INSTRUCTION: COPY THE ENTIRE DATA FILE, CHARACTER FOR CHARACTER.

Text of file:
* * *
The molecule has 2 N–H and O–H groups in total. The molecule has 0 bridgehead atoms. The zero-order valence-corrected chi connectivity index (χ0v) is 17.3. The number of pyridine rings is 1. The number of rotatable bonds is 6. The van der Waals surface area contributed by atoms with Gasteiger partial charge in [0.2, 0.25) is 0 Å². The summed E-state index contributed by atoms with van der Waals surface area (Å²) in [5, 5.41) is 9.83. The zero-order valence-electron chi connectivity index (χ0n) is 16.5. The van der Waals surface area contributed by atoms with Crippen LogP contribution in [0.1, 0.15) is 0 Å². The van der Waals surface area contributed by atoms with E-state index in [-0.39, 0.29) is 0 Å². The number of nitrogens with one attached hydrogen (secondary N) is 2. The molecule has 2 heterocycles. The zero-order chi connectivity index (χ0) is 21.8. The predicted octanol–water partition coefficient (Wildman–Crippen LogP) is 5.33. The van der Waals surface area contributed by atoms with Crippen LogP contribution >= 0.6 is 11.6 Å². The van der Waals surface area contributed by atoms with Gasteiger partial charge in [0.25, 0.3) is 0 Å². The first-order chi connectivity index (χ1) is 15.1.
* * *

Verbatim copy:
The molecule has 2 N–H and O–H groups in total. The molecule has 0 bridgehead atoms. The zero-order valence-corrected chi connectivity index (χ0v) is 17.3. The number of pyridine rings is 1. The number of rotatable bonds is 6. The van der Waals surface area contributed by atoms with Gasteiger partial charge in [0.2, 0.25) is 0 Å². The summed E-state index contributed by atoms with van der Waals surface area (Å²) in [5, 5.41) is 9.83. The zero-order valence-electron chi connectivity index (χ0n) is 16.5. The van der Waals surface area contributed by atoms with Crippen LogP contribution in [0.1, 0.15) is 0 Å². The van der Waals surface area contributed by atoms with E-state index in [-0.39, 0.29) is 0 Å². The number of nitrogens with one attached hydrogen (secondary N) is 2. The molecule has 2 heterocycles. The zero-order chi connectivity index (χ0) is 21.8. The predicted octanol–water partition coefficient (Wildman–Crippen LogP) is 5.33. The van der Waals surface area contributed by atoms with Crippen LogP contribution >= 0.6 is 11.6 Å². The van der Waals surface area contributed by atoms with Gasteiger partial charge in [0.25, 0.3) is 0 Å². The first-order chi connectivity index (χ1) is 15.1.